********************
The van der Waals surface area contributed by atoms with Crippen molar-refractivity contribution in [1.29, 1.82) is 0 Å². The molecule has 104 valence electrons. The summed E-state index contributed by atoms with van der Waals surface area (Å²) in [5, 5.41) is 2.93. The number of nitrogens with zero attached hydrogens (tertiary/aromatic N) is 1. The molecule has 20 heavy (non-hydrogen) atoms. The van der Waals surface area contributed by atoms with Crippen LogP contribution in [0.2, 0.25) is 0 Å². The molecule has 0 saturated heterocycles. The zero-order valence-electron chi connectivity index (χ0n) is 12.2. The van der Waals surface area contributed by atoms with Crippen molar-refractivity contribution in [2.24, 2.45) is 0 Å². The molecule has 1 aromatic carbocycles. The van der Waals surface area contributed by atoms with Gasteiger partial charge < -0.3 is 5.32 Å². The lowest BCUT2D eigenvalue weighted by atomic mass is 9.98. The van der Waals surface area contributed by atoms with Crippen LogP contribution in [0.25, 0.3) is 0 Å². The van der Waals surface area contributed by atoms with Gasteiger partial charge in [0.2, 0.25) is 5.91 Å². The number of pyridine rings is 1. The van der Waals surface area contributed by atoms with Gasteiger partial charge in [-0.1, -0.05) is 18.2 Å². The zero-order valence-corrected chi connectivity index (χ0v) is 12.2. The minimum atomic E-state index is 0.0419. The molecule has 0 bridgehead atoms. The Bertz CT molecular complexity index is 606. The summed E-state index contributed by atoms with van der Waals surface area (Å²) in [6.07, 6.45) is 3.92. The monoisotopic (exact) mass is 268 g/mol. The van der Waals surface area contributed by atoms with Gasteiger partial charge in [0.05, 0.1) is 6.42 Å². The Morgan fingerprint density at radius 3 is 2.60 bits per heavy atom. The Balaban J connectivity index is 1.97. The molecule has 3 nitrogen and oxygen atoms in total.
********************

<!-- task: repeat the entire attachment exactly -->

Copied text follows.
The van der Waals surface area contributed by atoms with Crippen molar-refractivity contribution in [1.29, 1.82) is 0 Å². The molecule has 104 valence electrons. The summed E-state index contributed by atoms with van der Waals surface area (Å²) in [5, 5.41) is 2.93. The number of nitrogens with zero attached hydrogens (tertiary/aromatic N) is 1. The molecule has 20 heavy (non-hydrogen) atoms. The van der Waals surface area contributed by atoms with Crippen LogP contribution in [0.2, 0.25) is 0 Å². The molecule has 0 saturated heterocycles. The zero-order valence-electron chi connectivity index (χ0n) is 12.2. The van der Waals surface area contributed by atoms with Crippen molar-refractivity contribution in [2.24, 2.45) is 0 Å². The molecule has 1 aromatic carbocycles. The van der Waals surface area contributed by atoms with Gasteiger partial charge < -0.3 is 5.32 Å². The lowest BCUT2D eigenvalue weighted by atomic mass is 9.98. The van der Waals surface area contributed by atoms with Crippen LogP contribution in [0.25, 0.3) is 0 Å². The van der Waals surface area contributed by atoms with Gasteiger partial charge in [0.2, 0.25) is 5.91 Å². The number of pyridine rings is 1. The van der Waals surface area contributed by atoms with Gasteiger partial charge in [-0.1, -0.05) is 18.2 Å². The zero-order valence-corrected chi connectivity index (χ0v) is 12.2. The minimum atomic E-state index is 0.0419. The molecule has 0 bridgehead atoms. The Bertz CT molecular complexity index is 606. The summed E-state index contributed by atoms with van der Waals surface area (Å²) in [6.07, 6.45) is 3.92. The monoisotopic (exact) mass is 268 g/mol. The van der Waals surface area contributed by atoms with Gasteiger partial charge in [0.05, 0.1) is 6.42 Å². The Morgan fingerprint density at radius 3 is 2.60 bits per heavy atom. The Balaban J connectivity index is 1.97. The molecule has 3 nitrogen and oxygen atoms in total.